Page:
Behaalotecha (When you light the lamps)

Numbers 11:1 And when the people complained, it displeased יהוה: and יהוה heard it and his anger flared up; and the fire of יהוה burnt among them and consumed those who were on the outskirts of the camp. 2 And the people cried to Moses; and when Moses prayed to יהוה, the fire was stopped. 3 And he called the name of the place Taberah (burning): because the fire of יהוה burnt among them.

Question: How can a person know if he really needs something or merely craves it? A genuine need almost always has a sensible reason behind it, i.e. “I’m hungry because I haven’t eaten since breakfast.” A craving doesn’t, i.e. “I need one more slice of pizza even though I had ten already and I’m about to get sick, because … it tastes good.” Also, for a need, a person is willing to invest himself in a long-term plan to get it, whereas for a craving he feels like he must get it NOW. Also, after a person fulfills a genuine need he generally feels good about it, while after giving in to a craving he often regrets it.

Question: The ability to overcome and act contrary to one’s cravings for the sake of a higher value is a unique human quality and a measure of one’s spirituality. How and why is this so? Animals act only according to impulse; if they are hungry they eat, if they are angered they attack, etc. Something external may impede them, like a bigger animal that wants to eat the same thing they do, but never will they refrain from eating because they are, say, fasting that day in solidarity with their hungry and oppressed brothers across the globe. But יהוה has granted us a unique, higher level of consciousness, with an ability to choose to respond to higher values. To the extent that we tap into and act upon its dictates – instead of listening to our animal impulses – we lift ourselves spiritually.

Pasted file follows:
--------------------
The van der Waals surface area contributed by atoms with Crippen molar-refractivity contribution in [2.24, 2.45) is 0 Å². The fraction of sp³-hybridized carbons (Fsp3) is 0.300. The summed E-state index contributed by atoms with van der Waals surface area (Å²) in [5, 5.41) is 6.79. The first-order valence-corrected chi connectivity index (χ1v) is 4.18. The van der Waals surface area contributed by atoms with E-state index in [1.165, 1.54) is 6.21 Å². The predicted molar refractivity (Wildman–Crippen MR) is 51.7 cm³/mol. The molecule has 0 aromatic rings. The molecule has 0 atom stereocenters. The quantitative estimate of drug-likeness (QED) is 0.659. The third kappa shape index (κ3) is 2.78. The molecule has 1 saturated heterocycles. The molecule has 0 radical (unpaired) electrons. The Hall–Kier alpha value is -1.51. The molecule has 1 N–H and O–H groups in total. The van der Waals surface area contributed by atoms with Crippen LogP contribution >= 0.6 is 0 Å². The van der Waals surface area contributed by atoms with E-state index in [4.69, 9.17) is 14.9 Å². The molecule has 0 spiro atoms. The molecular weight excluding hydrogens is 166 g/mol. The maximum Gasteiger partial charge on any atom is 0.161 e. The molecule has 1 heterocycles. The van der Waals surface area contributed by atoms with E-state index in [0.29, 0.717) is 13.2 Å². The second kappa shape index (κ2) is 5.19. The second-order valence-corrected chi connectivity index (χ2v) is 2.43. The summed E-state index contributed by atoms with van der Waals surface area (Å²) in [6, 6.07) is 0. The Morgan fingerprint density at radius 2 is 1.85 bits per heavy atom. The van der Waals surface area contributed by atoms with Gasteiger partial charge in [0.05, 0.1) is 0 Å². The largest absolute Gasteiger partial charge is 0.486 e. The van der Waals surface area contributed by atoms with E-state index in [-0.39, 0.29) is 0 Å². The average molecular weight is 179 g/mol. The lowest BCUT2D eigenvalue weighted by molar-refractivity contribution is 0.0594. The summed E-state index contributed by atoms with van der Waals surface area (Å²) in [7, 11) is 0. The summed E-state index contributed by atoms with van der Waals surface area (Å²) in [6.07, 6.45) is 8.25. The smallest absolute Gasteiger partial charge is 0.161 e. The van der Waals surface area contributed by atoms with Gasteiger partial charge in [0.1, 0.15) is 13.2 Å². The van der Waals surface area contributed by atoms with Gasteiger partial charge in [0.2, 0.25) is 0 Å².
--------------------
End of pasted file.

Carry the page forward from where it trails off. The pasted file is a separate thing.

Question: Often when we give in to our lust, which at the time seem so desirable, we regret it soon afterward. Why do you think this is so? Each of us is really made up of two parts. We have within us a lower self, which is the source of our lustful, impulsive, self-centered cravings, and a higher, more spiritual self which is more focused on giving. When we follow our taking impulse, our lower self experiences a short burst of pleasure which is almost immediately superseded by our higher self’s anguish at our have chosen to act selfishly.

Spiritual Exercise: Ask yourself, “Do I really need this? Or is this just lust or cravings?” Make the better choice this week.